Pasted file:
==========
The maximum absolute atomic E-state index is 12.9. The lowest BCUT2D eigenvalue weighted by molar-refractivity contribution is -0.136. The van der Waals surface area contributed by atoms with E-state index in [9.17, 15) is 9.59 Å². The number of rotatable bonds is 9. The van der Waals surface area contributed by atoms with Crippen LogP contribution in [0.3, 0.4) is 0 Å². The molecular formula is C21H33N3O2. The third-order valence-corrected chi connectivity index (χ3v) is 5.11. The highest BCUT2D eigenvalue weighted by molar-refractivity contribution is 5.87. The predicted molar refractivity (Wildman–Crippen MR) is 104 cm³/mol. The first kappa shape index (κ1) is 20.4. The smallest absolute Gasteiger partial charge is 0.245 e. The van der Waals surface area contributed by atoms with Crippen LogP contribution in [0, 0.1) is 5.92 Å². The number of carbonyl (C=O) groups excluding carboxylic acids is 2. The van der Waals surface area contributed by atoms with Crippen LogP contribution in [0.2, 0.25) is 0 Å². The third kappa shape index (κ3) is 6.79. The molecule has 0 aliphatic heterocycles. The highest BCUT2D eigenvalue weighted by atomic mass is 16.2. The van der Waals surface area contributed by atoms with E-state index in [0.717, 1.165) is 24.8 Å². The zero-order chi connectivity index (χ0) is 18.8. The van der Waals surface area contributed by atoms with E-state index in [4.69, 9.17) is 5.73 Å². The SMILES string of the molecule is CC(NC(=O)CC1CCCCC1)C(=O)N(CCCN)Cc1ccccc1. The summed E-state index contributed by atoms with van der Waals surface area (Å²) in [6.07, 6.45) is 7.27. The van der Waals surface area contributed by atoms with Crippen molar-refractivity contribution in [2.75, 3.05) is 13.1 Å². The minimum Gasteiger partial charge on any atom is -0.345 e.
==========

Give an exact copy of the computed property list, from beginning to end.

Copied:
The maximum absolute atomic E-state index is 12.9. The lowest BCUT2D eigenvalue weighted by molar-refractivity contribution is -0.136. The van der Waals surface area contributed by atoms with E-state index in [9.17, 15) is 9.59 Å². The number of rotatable bonds is 9. The van der Waals surface area contributed by atoms with Crippen LogP contribution in [0.3, 0.4) is 0 Å². The molecular formula is C21H33N3O2. The third-order valence-corrected chi connectivity index (χ3v) is 5.11. The highest BCUT2D eigenvalue weighted by molar-refractivity contribution is 5.87. The predicted molar refractivity (Wildman–Crippen MR) is 104 cm³/mol. The first kappa shape index (κ1) is 20.4. The smallest absolute Gasteiger partial charge is 0.245 e. The van der Waals surface area contributed by atoms with Crippen LogP contribution in [0, 0.1) is 5.92 Å². The number of carbonyl (C=O) groups excluding carboxylic acids is 2. The van der Waals surface area contributed by atoms with Crippen LogP contribution in [0.2, 0.25) is 0 Å². The third kappa shape index (κ3) is 6.79. The molecule has 0 aliphatic heterocycles. The highest BCUT2D eigenvalue weighted by atomic mass is 16.2. The van der Waals surface area contributed by atoms with E-state index in [0.717, 1.165) is 24.8 Å². The zero-order chi connectivity index (χ0) is 18.8. The van der Waals surface area contributed by atoms with E-state index in [4.69, 9.17) is 5.73 Å². The SMILES string of the molecule is CC(NC(=O)CC1CCCCC1)C(=O)N(CCCN)Cc1ccccc1. The summed E-state index contributed by atoms with van der Waals surface area (Å²) in [6.07, 6.45) is 7.27. The van der Waals surface area contributed by atoms with Crippen molar-refractivity contribution in [2.75, 3.05) is 13.1 Å². The minimum Gasteiger partial charge on any atom is -0.345 e.